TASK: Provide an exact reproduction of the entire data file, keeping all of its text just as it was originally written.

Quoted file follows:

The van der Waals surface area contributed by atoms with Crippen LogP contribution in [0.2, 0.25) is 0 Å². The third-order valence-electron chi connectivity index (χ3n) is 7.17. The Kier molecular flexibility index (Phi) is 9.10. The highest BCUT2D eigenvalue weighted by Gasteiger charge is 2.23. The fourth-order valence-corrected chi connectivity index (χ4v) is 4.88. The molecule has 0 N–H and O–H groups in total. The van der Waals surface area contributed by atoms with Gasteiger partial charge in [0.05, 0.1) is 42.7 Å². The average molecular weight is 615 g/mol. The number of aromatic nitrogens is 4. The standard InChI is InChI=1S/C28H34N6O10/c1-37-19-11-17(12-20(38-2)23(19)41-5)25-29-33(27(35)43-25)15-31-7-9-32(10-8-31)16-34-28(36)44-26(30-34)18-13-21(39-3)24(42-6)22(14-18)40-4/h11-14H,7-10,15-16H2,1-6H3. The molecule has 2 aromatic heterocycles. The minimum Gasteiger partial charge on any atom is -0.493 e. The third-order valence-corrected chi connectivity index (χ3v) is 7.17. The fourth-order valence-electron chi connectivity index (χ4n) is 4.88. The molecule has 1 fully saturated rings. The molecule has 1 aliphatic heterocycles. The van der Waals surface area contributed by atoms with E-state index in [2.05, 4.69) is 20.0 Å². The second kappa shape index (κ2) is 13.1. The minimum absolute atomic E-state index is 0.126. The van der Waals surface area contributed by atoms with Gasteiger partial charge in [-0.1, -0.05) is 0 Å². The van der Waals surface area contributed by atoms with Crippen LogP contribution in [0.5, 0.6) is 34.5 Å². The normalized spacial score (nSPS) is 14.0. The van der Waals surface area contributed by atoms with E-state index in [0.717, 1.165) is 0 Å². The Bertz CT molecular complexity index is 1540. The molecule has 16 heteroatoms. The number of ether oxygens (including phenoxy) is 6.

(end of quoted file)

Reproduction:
The van der Waals surface area contributed by atoms with Crippen LogP contribution in [0.2, 0.25) is 0 Å². The third-order valence-electron chi connectivity index (χ3n) is 7.17. The Kier molecular flexibility index (Phi) is 9.10. The highest BCUT2D eigenvalue weighted by Gasteiger charge is 2.23. The fourth-order valence-corrected chi connectivity index (χ4v) is 4.88. The molecule has 0 N–H and O–H groups in total. The van der Waals surface area contributed by atoms with Gasteiger partial charge in [0.05, 0.1) is 42.7 Å². The average molecular weight is 615 g/mol. The number of aromatic nitrogens is 4. The standard InChI is InChI=1S/C28H34N6O10/c1-37-19-11-17(12-20(38-2)23(19)41-5)25-29-33(27(35)43-25)15-31-7-9-32(10-8-31)16-34-28(36)44-26(30-34)18-13-21(39-3)24(42-6)22(14-18)40-4/h11-14H,7-10,15-16H2,1-6H3. The molecule has 2 aromatic heterocycles. The minimum Gasteiger partial charge on any atom is -0.493 e. The third-order valence-corrected chi connectivity index (χ3v) is 7.17. The fourth-order valence-electron chi connectivity index (χ4n) is 4.88. The molecule has 1 fully saturated rings. The molecule has 1 aliphatic heterocycles. The van der Waals surface area contributed by atoms with E-state index in [2.05, 4.69) is 20.0 Å². The second kappa shape index (κ2) is 13.1. The minimum absolute atomic E-state index is 0.126. The van der Waals surface area contributed by atoms with Gasteiger partial charge in [-0.1, -0.05) is 0 Å². The van der Waals surface area contributed by atoms with Crippen LogP contribution in [0.5, 0.6) is 34.5 Å². The normalized spacial score (nSPS) is 14.0. The van der Waals surface area contributed by atoms with E-state index in [0.717, 1.165) is 0 Å². The Bertz CT molecular complexity index is 1540. The molecule has 16 heteroatoms. The number of ether oxygens (including phenoxy) is 6.